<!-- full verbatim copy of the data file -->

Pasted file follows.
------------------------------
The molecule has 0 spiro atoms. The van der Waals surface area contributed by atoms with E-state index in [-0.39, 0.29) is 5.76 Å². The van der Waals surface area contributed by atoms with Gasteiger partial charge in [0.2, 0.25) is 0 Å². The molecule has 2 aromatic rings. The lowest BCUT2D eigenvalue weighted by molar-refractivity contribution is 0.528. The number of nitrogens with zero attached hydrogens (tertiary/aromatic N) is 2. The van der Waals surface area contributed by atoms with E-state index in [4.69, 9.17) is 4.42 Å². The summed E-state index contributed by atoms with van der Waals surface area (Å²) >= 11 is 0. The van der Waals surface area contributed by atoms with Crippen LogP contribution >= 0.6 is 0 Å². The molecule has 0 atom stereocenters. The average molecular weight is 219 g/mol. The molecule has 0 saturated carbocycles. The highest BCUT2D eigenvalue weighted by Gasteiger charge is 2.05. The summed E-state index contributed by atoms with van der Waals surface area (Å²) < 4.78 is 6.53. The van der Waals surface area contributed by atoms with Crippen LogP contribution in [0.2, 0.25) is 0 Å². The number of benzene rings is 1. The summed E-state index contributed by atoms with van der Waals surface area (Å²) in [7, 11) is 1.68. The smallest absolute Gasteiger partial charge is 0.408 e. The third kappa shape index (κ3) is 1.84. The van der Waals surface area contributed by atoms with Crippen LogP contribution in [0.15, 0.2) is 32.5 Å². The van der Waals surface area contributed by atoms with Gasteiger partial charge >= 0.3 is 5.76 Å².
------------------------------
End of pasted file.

The molecule has 0 spiro atoms. The van der Waals surface area contributed by atoms with E-state index in [-0.39, 0.29) is 5.76 Å². The van der Waals surface area contributed by atoms with Gasteiger partial charge in [0.2, 0.25) is 0 Å². The molecule has 2 aromatic rings. The lowest BCUT2D eigenvalue weighted by molar-refractivity contribution is 0.528. The number of nitrogens with zero attached hydrogens (tertiary/aromatic N) is 2. The van der Waals surface area contributed by atoms with E-state index in [4.69, 9.17) is 4.42 Å². The summed E-state index contributed by atoms with van der Waals surface area (Å²) >= 11 is 0. The van der Waals surface area contributed by atoms with Crippen LogP contribution >= 0.6 is 0 Å². The molecule has 0 atom stereocenters. The average molecular weight is 219 g/mol. The molecule has 0 saturated carbocycles. The highest BCUT2D eigenvalue weighted by Gasteiger charge is 2.05. The summed E-state index contributed by atoms with van der Waals surface area (Å²) < 4.78 is 6.53. The van der Waals surface area contributed by atoms with Crippen LogP contribution in [0.2, 0.25) is 0 Å². The number of benzene rings is 1. The summed E-state index contributed by atoms with van der Waals surface area (Å²) in [7, 11) is 1.68. The smallest absolute Gasteiger partial charge is 0.408 e. The third kappa shape index (κ3) is 1.84. The van der Waals surface area contributed by atoms with Crippen LogP contribution in [0.15, 0.2) is 32.5 Å². The van der Waals surface area contributed by atoms with Gasteiger partial charge >= 0.3 is 5.76 Å².